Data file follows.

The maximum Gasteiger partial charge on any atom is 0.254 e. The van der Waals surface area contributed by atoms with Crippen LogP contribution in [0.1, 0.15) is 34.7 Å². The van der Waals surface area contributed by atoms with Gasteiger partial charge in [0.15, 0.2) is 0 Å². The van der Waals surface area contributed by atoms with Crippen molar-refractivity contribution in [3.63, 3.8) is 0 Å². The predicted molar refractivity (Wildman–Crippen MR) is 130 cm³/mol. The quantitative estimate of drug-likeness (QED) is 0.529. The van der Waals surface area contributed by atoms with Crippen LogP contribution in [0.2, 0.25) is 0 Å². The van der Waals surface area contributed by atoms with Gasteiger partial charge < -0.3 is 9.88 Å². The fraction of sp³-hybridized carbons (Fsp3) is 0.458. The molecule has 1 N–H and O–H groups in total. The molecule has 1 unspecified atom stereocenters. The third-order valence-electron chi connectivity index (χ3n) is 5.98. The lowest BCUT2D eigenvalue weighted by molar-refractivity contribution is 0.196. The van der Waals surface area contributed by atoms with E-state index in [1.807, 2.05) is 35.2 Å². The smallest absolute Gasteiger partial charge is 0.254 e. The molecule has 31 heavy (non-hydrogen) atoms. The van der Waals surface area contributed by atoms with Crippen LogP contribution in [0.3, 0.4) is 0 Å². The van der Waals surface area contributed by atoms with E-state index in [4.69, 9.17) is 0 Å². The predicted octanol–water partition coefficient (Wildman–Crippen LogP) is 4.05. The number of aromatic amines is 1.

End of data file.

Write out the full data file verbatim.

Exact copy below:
The maximum Gasteiger partial charge on any atom is 0.254 e. The van der Waals surface area contributed by atoms with Crippen LogP contribution in [0.1, 0.15) is 34.7 Å². The van der Waals surface area contributed by atoms with Gasteiger partial charge in [0.15, 0.2) is 0 Å². The van der Waals surface area contributed by atoms with Crippen molar-refractivity contribution in [3.63, 3.8) is 0 Å². The predicted molar refractivity (Wildman–Crippen MR) is 130 cm³/mol. The quantitative estimate of drug-likeness (QED) is 0.529. The van der Waals surface area contributed by atoms with Crippen LogP contribution in [0.2, 0.25) is 0 Å². The van der Waals surface area contributed by atoms with Gasteiger partial charge < -0.3 is 9.88 Å². The fraction of sp³-hybridized carbons (Fsp3) is 0.458. The molecule has 1 N–H and O–H groups in total. The molecule has 1 unspecified atom stereocenters. The third-order valence-electron chi connectivity index (χ3n) is 5.98. The lowest BCUT2D eigenvalue weighted by molar-refractivity contribution is 0.196. The van der Waals surface area contributed by atoms with E-state index in [1.807, 2.05) is 35.2 Å². The smallest absolute Gasteiger partial charge is 0.254 e. The molecule has 31 heavy (non-hydrogen) atoms. The van der Waals surface area contributed by atoms with Crippen LogP contribution in [0.3, 0.4) is 0 Å². The van der Waals surface area contributed by atoms with E-state index in [4.69, 9.17) is 0 Å². The predicted octanol–water partition coefficient (Wildman–Crippen LogP) is 4.05. The number of aromatic amines is 1.